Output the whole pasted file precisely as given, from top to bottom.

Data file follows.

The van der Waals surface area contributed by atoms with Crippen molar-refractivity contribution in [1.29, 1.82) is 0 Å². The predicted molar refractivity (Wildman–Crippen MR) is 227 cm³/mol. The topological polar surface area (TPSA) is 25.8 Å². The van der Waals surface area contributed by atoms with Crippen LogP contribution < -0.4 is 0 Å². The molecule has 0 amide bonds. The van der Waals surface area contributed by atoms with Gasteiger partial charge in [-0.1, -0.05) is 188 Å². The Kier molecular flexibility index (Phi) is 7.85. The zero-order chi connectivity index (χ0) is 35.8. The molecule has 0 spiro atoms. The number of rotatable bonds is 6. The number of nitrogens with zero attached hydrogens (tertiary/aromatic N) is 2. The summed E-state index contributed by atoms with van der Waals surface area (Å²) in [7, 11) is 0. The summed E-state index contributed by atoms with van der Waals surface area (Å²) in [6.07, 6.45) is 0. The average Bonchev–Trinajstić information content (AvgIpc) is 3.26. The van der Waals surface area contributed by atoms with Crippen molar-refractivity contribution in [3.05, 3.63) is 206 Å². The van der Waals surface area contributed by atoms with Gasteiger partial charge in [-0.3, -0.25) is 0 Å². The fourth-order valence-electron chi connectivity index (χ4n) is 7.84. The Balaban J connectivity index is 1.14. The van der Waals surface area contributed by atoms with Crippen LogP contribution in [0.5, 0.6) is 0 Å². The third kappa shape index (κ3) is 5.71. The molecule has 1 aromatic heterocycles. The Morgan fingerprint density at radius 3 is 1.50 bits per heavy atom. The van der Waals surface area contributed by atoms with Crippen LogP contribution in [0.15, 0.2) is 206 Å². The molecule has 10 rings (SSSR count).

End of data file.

The van der Waals surface area contributed by atoms with Crippen molar-refractivity contribution in [1.29, 1.82) is 0 Å². The predicted molar refractivity (Wildman–Crippen MR) is 227 cm³/mol. The topological polar surface area (TPSA) is 25.8 Å². The van der Waals surface area contributed by atoms with Crippen LogP contribution < -0.4 is 0 Å². The molecule has 0 amide bonds. The van der Waals surface area contributed by atoms with Gasteiger partial charge in [-0.1, -0.05) is 188 Å². The Kier molecular flexibility index (Phi) is 7.85. The zero-order chi connectivity index (χ0) is 35.8. The molecule has 0 spiro atoms. The number of rotatable bonds is 6. The number of nitrogens with zero attached hydrogens (tertiary/aromatic N) is 2. The summed E-state index contributed by atoms with van der Waals surface area (Å²) in [7, 11) is 0. The summed E-state index contributed by atoms with van der Waals surface area (Å²) in [6.07, 6.45) is 0. The average Bonchev–Trinajstić information content (AvgIpc) is 3.26. The van der Waals surface area contributed by atoms with Crippen molar-refractivity contribution in [3.05, 3.63) is 206 Å². The van der Waals surface area contributed by atoms with Gasteiger partial charge in [-0.3, -0.25) is 0 Å². The fourth-order valence-electron chi connectivity index (χ4n) is 7.84. The Balaban J connectivity index is 1.14. The van der Waals surface area contributed by atoms with Crippen LogP contribution in [0.5, 0.6) is 0 Å². The third kappa shape index (κ3) is 5.71. The molecule has 1 aromatic heterocycles. The Morgan fingerprint density at radius 3 is 1.50 bits per heavy atom. The van der Waals surface area contributed by atoms with Crippen LogP contribution in [0.15, 0.2) is 206 Å². The molecule has 10 rings (SSSR count).